Poet and novelist, born in Birmingham. The son of a clergyman, he spent much of his childhood in Gloucestershire. He went to Wadham College, Oxford to read classics and English. Here he made friends with W.H. Auden and C. Day Lewis. Auden remembered him in one of the odes in The orators (1932).Until the outbreak of the Second World War, Rex Warner worked mainly as a schoolteacher in England. His early published poetry and novels gained a following, his fiction being recognised as brave experiments in adapting the style of Kafka to the modern English novel. The aerodrome (1941), one of his most intriguing novels and his best known, tells of the invasion of a village by a neo-fascist air force and typically deals with the theme of an individual facing authority.
After the war, he worked as director of the British Institute in Athens, from 1945 to 1947, and lectured at several American universities, including holding the post of Professor of English at Connecticut from 1964 until 1974. He returned to England and lived his final years in Oxfordshire. He was married three times and had four children.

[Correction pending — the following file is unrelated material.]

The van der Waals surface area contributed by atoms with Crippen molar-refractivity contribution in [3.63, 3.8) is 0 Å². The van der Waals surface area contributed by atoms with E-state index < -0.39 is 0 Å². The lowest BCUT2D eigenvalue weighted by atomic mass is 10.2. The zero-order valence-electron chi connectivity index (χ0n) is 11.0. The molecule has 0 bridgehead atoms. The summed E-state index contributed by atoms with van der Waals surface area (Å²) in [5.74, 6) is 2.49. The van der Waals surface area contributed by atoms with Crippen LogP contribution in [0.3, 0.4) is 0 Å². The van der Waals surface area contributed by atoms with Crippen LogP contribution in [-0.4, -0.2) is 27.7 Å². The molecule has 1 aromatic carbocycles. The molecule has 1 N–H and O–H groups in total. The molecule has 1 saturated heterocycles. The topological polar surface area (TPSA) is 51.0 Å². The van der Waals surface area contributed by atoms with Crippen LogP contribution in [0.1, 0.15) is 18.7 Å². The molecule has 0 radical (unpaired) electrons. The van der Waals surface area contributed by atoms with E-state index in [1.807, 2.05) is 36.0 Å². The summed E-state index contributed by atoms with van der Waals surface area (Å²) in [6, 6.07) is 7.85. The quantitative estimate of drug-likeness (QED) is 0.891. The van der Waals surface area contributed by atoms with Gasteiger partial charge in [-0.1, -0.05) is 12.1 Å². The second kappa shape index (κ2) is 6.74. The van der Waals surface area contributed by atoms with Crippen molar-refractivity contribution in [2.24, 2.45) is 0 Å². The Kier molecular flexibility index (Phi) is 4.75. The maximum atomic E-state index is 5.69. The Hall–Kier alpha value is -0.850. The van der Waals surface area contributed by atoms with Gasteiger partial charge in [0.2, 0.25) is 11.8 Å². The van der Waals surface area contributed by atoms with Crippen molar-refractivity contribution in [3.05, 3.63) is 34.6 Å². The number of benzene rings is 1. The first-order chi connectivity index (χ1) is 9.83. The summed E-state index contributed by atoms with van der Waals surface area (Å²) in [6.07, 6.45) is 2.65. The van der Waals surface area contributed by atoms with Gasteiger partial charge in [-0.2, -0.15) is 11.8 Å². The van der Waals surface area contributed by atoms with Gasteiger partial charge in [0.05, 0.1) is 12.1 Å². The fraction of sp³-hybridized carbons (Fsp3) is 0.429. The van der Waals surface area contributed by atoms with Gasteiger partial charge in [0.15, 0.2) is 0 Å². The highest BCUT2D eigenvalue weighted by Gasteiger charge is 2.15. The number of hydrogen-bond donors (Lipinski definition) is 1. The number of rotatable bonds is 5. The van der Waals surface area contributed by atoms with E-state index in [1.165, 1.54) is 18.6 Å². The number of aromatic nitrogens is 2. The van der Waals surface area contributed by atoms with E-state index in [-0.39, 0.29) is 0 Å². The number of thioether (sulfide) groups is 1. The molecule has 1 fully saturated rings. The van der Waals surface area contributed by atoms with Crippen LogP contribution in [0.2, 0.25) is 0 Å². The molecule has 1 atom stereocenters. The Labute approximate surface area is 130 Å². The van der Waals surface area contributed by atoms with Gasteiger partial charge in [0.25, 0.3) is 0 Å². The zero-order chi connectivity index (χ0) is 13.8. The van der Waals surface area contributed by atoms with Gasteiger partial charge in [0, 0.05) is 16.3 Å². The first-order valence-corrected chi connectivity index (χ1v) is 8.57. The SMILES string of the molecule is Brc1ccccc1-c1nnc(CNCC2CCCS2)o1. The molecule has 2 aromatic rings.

An accomplished translator of Greek and Roman texts, Rex Warner will probably be chiefly remembered for his successful later historical novels which draw on his academic studies, such as The young Caesar (1958) and Imperial Caesar (1960). These take the form of an autobiography and have been praised for their insight, imagination and skillful treatment.
The following works are available in the West Midlands Creative Literature Collection:-
The aerodrome (1941)
Imperial Caesar (1960)
Why was I killed? (1943)
The young Caesar (1958)
Page created 31 October 2001 and last updated 28 October 2002
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